Aspirin Not Proven to Prevent Dementia and Cognitive Impairment – Results of the ASCEND Trial

By Jamie Diamond, MD on

Key Points:

  • The ASCEND trial sought to determine whether low-dose aspirin could prevent dementia in >15,000 older individuals in the United Kingdom
  • The randomized comparison showed that for both the narrow and broad (including delirium, cognitive impairment) dementia definitions there was no significant difference between the aspirin and placebo groups over median 7.4 years of follow-up
  • Results excluded proportional harms of >2% and benefits of >19%
  • Future studies evaluating whether aspirin might have more modest proportional impacts of 15-18% may be warranted in the future

The utility of aspirin for primary prevention of a host of cerebrovascular conditions is a common focus of research in recent years. Though aspirin reduces the risk of major occlusive vascular events its ingestion comes at the risk of increased bleeding. The potential benefit of the antiplatelet and anti-inflammatory effects is therefore balanced with the feared risk of brain bleeding. Prior studies have not convincingly identified whether aspirin plays a preventative role in cognitive decline. This is particularly important to assess among diabetes patients who have higher risk of vascular events and dementia than normoglycemic individuals.

Jane Armitage, FRCP (Nuffield Department of Population Health at the University of Oxford, U.K.) presented the results of the latest developments from the ASCEND trial ( NCT00135226) studying the effects of aspirin on dementia and cognitive impairment at the AHA virtual Scientific Sessions in 2021. The ASCEND trial, funded by the British Heart Foundation, was a randomized trial conducted in the UK amongst 15,840 patients 40 years of age or older with any type of diabetes but no prior cardiovascular disease. The effects of aspirin on cardiovascular disease were previously reported in the New England Journal of Medicine in 2018 and showed that aspirin use prevented vascular events but at increased bleeding costs. ASCEND trial participants were randomized to 100-mg aspirin daily or placebo or to 1 gram capsules of omega-3 fatty acids or placebo though the results of the omega-3 portion of the trial were not announced here. Mean follow up was 7.4 years during the trial plus 1.8 years after the trial with 99% linkage to electronic health records (EHR) and >99% follow-up completed for morbidity and mortality. There were no significant differences in baseline demographics between the aspirin and placebo groups.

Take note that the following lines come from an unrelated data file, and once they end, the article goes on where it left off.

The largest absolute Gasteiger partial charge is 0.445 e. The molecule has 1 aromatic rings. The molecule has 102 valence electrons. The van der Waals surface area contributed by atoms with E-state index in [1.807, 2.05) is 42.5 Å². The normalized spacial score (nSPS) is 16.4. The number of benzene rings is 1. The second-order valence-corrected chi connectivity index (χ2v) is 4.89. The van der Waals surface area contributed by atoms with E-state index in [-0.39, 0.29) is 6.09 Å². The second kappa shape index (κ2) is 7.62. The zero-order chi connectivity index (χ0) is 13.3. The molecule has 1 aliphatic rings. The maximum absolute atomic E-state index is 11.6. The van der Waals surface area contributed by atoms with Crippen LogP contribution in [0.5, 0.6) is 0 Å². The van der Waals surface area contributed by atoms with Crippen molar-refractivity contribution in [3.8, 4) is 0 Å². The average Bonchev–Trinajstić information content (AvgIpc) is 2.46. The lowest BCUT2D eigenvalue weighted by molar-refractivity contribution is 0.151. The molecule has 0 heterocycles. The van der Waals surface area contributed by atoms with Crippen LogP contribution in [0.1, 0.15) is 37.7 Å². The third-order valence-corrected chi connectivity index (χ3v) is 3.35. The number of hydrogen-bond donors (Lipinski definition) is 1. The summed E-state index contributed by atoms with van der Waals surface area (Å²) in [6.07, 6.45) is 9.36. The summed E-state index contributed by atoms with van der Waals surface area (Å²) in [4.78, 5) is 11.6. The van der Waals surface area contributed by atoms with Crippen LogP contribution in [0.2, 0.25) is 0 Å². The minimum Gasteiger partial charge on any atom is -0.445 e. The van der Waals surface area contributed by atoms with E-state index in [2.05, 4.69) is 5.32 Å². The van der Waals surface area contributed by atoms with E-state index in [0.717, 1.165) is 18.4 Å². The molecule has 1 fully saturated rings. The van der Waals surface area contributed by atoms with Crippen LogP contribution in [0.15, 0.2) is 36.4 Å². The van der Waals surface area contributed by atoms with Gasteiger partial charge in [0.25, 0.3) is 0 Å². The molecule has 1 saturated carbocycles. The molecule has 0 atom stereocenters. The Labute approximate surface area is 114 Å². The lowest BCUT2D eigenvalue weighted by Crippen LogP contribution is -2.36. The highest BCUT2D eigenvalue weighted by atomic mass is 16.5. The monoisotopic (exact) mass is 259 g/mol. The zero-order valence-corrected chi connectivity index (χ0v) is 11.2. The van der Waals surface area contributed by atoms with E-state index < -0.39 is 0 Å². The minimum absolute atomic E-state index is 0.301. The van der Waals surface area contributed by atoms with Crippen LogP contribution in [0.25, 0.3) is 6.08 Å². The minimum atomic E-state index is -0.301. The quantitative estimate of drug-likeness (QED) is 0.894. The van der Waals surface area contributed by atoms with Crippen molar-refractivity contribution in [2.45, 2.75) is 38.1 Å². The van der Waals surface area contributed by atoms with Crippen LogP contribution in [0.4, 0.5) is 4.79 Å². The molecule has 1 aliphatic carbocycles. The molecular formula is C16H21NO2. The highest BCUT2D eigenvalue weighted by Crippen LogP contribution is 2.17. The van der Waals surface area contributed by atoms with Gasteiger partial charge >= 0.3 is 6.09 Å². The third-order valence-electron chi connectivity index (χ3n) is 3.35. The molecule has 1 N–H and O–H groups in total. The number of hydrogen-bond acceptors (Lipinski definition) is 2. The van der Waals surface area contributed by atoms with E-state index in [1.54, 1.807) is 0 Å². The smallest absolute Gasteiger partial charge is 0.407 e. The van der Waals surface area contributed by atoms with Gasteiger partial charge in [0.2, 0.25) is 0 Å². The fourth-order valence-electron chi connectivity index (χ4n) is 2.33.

In order to appropriately identify the effects of aspirin on dementia, there were both narrow and broad definitions of dementia included in the trial. The narrow definition included only dementia itself, whereas the broad definition included cognitive impairment, delirium, use of dementia medications, referral to memory clinic or geriatric psychiatry. Cognitive function was also assessed at the final trial follow up.

Professor Armitage notes in her presentation that observational data showed that future dementia risk is associated with non-fatal vascular events (RR 2.40 [95% CI 1.97-2.92]) and major bleeds (RR 1.96 [95% CI 1.49-2.56]). The randomized data showed that for the broad dementia cohort there was no significant difference between the aspirin and placebo groups (7.1% vs 7.8%, respectively; RR 0.91, 95% CI 0.81-1.02). Amongst the narrowly defined dementia cohort there was similarly no significant difference between the aspirin and placebo groups (3.3% vs 3.7%, respectively; RR 0.89, 95% CI 0.75-1.06). When evaluating the cognitive function testing performed at the end of the study there was a small trend toward improvement with aspirin but no significant difference seen. The trial’s discussant, Amytis Towfighi, MD, FAHA notes that one limitation of the trial is reliance on hospital data through means of an EHR. Future possible investigations on the role of antiplatelet therapies for dementia prevention should consider larger sample sizes, longer follow up, and including antiplatelet medications with more favorable bleeding profiles.

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